FBI auditors found 29 “compliance errors” involving unauthorized use of investigative methods across 28 cases in a study examining 2015 through June 2016. A majority of that rule-breaking occurred on assessments, which are examinations that do not require warrants. Assessments may use surveillance without court orders and may rely on human sources or other information. The assessments can lead to fuller investigations.
Thirteen errors involved physical surveillance for assessments without approval, and three other errors involving physical surveillance on assessments had their descriptions redacted.
The actual number of rules broken in this way is undetermined, but such rule-breaking also happened in “predicated investigations.”
The FBI did not answer specific questions regarding the misconduct involving unauthorized methods and physical surveillance for assessments.
“Looking back at the records from the audit concluded in 2016, the FBI addressed non-compliance findings with the applicable field offices and made sure all personnel were familiar with the applicable requirements,” the FBI said in a statement.
In cases where the FBI deliberately allowed its agents to break the law to catch criminals, the FBI broke rules as well. A 2018 FBI audit showed 82 compliance errors in 466 open cases including “otherwise illegal activity” for confidential human sources.
The FBI also broke rules for sensitive investigations involving people engaged in politics, government, the news media, religious groups, and other things. A 2019 FBI audit showed the bureau broke its own rules 747 times in 18 months on such sensitive matters.
Determining a trend in FBI wrongdoing is difficult when relying on the bureau’s internal data because its audits examine different cases for different periods in different years.
A 2017 FBI audit examining July 2016 through September 2017 found 114 errors when reviewing preliminary investigations and consensual monitoring, in which the FBI intercepts a communication with the approval of one person involved, such as an informant wearing a wire.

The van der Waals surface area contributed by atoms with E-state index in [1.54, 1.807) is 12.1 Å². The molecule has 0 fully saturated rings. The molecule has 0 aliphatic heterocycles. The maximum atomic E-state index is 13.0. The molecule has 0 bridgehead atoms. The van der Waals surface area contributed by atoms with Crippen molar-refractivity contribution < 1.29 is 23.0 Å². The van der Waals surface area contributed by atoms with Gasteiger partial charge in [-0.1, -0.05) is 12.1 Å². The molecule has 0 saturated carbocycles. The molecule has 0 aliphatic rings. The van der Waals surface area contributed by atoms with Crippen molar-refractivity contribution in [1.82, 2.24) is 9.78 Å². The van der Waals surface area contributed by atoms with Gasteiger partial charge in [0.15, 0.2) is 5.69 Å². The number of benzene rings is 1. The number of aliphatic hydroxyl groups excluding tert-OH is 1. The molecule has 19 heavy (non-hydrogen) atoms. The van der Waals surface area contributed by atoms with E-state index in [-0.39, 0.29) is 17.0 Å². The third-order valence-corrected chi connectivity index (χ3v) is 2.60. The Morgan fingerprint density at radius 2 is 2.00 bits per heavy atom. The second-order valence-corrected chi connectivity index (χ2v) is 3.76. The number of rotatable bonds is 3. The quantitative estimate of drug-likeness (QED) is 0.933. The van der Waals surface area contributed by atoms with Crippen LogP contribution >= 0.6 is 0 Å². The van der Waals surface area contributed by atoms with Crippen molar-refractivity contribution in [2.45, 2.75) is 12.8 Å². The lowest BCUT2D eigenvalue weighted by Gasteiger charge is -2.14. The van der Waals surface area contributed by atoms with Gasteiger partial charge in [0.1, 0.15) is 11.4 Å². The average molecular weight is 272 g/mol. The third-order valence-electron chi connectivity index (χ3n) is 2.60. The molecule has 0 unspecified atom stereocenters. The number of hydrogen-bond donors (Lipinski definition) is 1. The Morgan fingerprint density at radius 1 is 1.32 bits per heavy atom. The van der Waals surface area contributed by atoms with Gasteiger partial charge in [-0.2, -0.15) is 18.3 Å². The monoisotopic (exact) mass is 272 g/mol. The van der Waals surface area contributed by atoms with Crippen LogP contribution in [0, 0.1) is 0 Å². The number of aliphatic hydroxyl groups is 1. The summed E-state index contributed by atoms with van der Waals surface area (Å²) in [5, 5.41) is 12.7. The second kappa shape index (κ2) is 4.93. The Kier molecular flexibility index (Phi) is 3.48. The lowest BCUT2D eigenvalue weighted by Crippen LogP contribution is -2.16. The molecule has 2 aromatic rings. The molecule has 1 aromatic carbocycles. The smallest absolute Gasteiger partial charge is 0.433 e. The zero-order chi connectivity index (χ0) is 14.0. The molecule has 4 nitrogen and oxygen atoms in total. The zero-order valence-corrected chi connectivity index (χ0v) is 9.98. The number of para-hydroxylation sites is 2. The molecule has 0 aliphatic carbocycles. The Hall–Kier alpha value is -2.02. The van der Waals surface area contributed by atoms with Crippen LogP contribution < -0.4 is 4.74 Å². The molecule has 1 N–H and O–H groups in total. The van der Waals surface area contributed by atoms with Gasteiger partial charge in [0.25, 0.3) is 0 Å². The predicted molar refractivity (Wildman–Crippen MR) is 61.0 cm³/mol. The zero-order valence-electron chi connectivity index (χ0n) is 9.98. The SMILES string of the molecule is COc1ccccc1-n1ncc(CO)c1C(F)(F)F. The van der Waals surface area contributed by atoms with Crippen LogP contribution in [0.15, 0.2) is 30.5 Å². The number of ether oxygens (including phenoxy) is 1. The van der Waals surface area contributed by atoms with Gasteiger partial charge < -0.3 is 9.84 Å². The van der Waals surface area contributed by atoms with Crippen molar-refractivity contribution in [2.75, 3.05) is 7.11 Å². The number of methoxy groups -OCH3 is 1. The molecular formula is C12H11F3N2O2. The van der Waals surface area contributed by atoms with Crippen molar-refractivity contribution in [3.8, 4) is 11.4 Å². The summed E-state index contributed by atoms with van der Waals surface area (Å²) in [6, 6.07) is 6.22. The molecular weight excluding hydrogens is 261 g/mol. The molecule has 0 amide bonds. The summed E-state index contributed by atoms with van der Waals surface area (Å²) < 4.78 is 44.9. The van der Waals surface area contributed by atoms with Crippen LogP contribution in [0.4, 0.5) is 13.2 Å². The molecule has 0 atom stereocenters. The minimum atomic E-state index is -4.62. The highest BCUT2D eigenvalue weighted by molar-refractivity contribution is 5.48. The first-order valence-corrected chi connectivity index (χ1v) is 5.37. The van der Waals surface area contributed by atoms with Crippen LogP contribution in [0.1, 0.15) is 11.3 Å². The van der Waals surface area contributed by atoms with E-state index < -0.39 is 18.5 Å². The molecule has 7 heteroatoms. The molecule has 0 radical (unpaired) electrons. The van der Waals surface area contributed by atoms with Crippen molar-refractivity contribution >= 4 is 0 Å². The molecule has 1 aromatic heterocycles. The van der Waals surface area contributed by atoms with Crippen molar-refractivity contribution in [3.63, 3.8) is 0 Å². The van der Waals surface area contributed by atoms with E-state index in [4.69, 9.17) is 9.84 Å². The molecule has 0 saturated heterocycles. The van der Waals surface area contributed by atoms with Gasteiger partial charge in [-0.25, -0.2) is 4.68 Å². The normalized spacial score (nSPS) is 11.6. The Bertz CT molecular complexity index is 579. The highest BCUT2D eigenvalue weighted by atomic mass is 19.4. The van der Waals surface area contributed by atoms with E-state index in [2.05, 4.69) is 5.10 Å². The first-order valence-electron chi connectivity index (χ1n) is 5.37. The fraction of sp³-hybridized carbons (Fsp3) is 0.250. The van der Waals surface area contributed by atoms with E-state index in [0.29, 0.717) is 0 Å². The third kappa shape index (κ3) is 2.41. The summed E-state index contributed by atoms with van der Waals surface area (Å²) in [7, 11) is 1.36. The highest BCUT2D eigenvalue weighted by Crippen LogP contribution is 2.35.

A 2018 FBI audit of cases open from September 2016 to July 2018 spotted 171 errors when looking at types of assessments not addressed the previous year, as well as cases with recorded interviews and cases involving “otherwise illegal activity” by confidential human sources.
Mr. Eddington said the snapshots revealed by FBI audits may warp the bureau’s ability to correct internal problems.
“When they don’t go back around and check on exactly the same things year in and year out in order to see whether or not the corrective measures have actually stuck, it cannot, I think, give anybody any sense of confidence that a lot of these problems that have been uncovered have remotely been solved,” he said.
Congress is working to get answers.
Senate Judiciary Committee Chairman Richard J. Durbin, Illinois Democrat, and the committee’s top Republican, Sen. Chuck Grassley of Iowa, asked the inspector general to review FBI agents’ misconduct that was identified in the 2019 audit.
They also asked FBI Director Christopher A. Wray to hand over an unredacted copy of the audit. The senators said the amount of documented wrongdoing by agents suggested a “pattern and practice of evading the rules.”
To view the four documents, click below:
• FBI Compliance and Mitigation 2013-2014
• FBI Compliance and Mitigation 2014
• FBI Compliance and Mitigation 2015-2016
• FBI Compliance and Mitigation 2017